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IMF urges Spain to provide Autonomous Communities with “greater power to mobilise their own revenues”

Autonomous Communities in Spain should have “greater power to mobilise their own revenues”. This is one of the main pieces of advice the International Monetary Fund (IMF) gives in its monitoring report of the Spanish economy. The text stresses that “without reforms”, the Spanish regional financing framework remains “a risk for the achievement of fiscal targets”. “Reforms should aim to improve regions’ incentives to comply with fiscal targets while accounting for their different economic capacities”, adds the report. In this regard, it proposes a “more automatic and stricter enforcement of targets” and giving the regions greater autonomy to mobilise their incomes. Furthermore, the IMF urges Spain to reduce value-added tax exemptions and excise duties and environmental levies.

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13 December 2016 06:40 PM

by

ACN

Barcelona (CNA).-The International Monetary Fund (IMF) has called on the Spanish Government to provide Autonomous Communities “with greater power to mobilise their own revenues”. The IMF believes that “without reforms”, the Spanish regional financing framework remains “a risk for the achievement of fiscal targets”. Indeed, in a new report the organisation demands a “more automatic and stricter enforcement of targets”. Furthermore, it urges the Spanish central government to consider introducing “performance-based transfers” that take into account the “different economic capacities” of the Autonomous Communities. In addition, the IMF encourages Spain to reduce value-added tax exemptions, excise duties and environmental levies; and review the expenditure on health and education.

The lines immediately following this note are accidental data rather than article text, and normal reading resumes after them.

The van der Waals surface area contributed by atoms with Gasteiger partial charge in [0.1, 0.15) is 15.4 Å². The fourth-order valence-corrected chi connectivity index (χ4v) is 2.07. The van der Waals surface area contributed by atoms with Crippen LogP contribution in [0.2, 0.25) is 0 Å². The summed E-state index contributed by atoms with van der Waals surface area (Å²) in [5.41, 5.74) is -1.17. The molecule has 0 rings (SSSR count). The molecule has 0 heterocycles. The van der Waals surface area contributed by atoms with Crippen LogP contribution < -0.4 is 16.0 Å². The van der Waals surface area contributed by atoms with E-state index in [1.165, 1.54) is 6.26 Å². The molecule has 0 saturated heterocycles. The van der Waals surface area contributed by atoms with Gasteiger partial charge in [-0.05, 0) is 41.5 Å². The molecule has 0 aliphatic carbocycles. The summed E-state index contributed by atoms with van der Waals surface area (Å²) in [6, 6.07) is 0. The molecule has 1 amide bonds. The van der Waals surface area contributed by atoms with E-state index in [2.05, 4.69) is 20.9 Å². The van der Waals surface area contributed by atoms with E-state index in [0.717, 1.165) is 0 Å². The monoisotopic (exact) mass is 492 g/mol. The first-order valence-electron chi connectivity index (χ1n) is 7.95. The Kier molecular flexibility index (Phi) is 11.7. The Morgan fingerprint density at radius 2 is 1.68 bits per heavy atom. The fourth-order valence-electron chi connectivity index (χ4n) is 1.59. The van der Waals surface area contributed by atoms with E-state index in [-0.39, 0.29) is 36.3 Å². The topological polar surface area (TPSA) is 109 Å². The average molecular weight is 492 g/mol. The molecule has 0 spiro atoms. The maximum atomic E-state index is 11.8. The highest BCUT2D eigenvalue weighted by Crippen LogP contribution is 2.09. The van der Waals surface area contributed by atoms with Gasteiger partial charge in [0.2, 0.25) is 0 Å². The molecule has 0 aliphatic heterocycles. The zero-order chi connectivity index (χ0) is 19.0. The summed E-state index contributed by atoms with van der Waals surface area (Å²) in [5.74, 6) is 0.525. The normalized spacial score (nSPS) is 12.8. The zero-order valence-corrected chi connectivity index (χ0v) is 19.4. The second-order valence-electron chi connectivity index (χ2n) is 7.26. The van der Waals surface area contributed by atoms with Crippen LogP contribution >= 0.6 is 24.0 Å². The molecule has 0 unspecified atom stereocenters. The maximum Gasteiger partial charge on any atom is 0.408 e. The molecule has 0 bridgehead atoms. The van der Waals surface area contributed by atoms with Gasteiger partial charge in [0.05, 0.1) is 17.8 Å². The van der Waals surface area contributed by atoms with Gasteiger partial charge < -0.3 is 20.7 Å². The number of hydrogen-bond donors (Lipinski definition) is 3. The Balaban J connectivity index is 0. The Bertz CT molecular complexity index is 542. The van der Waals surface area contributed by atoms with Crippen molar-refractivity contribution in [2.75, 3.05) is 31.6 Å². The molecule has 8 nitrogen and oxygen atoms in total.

In its monitoring report of the Spanish economy, the IMF says it has seen “considerable progress”, but stresses that “adjustment is still incomplete and structural weaknesses persist”In this regard, the text highlights that unemployment, “especially long-term and youth joblessness, is still very high” while the use of temporary contracts for new jobs “remains widespread”. In addition, the IMF believes that “the elevated public debt” continues to leave the economy “vulnerable to shocks”.

Therefore, the body chaired by Christine Lagarde believes that Spain “has room to raise revenues” and proposes a series of measures so the country can achieve this goal. The first of the measures is “gradually reducing the value-added tax exemptions” in order to bring Spain’s collection “more in line with other EU countries”. The organisation also stated that “there is scope to raise excise duties and environmental levies—especially in the current environment of low energy prices”. The IMF also noted the need to “tackle inefficiencies and special treatments in the tax system”. Regarding expenditure, it said that Spain could conduct “reviews”, “in particular in the areas of health and education”, taking into consideration “vulnerable groups”.

At a regional level, the organisation warned that “without reforms, the regional financing framework remains a risk for the achievement of fiscal targets”. “Reforms should aim to improve regions’ incentives to comply with fiscal targets while accounting for their different economic capacities”, says the report. In this regard, it proposes a “more automatic and stricter enforcement of targets” and “providing regions with greater power to mobilise their own revenues”. The text also recalls that the Market Unity Law must be implemented. This law states that a particular economic operator must be able to carry out its activities throughout Spain, without having to comply with the legislation of the Autonomous Community where it operates, only complying with the legislation of the region of origin. 

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  • IMF's director, Christine Lagarde (by ACN)

  • IMF's director, Christine Lagarde (by ACN)